Job creation, a booming population and regional and national recognition that the Tri-Cities are a great place to raise a family or start a career are giving local mayors plenty of reasons to gush.
A record 396 members of the business community attended the 13th annual State of the Tri-Cities address, part of the Tri-City Regional Chamber of Commerce’s monthly meeting. They heard about improvements to public safety and plans for commercial development.
But that success is coming with challenges, the mayors noted, and other issues also will need to be addressed if the Tri-Cities want to continue to prosper.
“With jobs, we get people. With people, we have to keep up our services,” said Kennewick Mayor Steve Young.
Young, along with the mayors of Pasco, Richland and West Richland, pointed to highlights they said demonstrated the region’s steady evolution and earned the cities awards and rankings for their quality of life. Construction of a new fire station in Kennewick, growth in Richland’s Queensgate shopping district, the encouragement of tourism through projects such as West Richland’s Yakima River Gateway and the popular Food Truck Friday event in downtown Pasco were all cited as crucial to the entire region.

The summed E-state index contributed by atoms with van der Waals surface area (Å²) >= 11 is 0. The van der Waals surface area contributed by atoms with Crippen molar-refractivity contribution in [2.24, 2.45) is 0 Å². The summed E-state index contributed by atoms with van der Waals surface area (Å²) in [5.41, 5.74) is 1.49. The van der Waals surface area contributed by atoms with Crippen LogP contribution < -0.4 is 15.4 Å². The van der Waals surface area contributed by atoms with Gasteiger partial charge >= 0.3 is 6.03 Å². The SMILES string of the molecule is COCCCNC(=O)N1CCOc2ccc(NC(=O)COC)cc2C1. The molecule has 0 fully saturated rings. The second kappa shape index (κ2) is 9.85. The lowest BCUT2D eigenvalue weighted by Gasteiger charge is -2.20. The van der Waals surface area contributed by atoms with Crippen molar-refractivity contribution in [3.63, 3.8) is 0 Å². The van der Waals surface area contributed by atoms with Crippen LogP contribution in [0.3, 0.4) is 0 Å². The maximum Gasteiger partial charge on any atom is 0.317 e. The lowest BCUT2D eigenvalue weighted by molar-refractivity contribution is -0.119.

“I daresay there’s a resurgence of a community in downtown because of this,” said Pasco Mayor Matt Watkins.
But even as the city of Pasco city has sought to represent its communities, downtown and otherwise, city officials are closely watching the city of Yakima as it fights a lawsuit that orders it to redistrict so its large Hispanic population is properly represented, Watkins said.
In Kennewick, where residents approved a sales tax to supplement public safety budgets, Young said there’s still work to do to implement it. And also to make sure the revenue it generates ends up where it is most needed and that state tax dollars that have helped cities keep up on infrastructure continue to come in.
New development brings traffic and the city of Richland is looking at ways to reduce the congestion stemming from growth in Queensgate, including trying to find money for a bridge across the Yakima River at Duportail Street.
The progress that’s been made is leading to a new chapter for the Tri-Cities, said chamber President & CEO Lori Mattson.
“We have to continue to move forward to stay on top of all those rankings,” she said.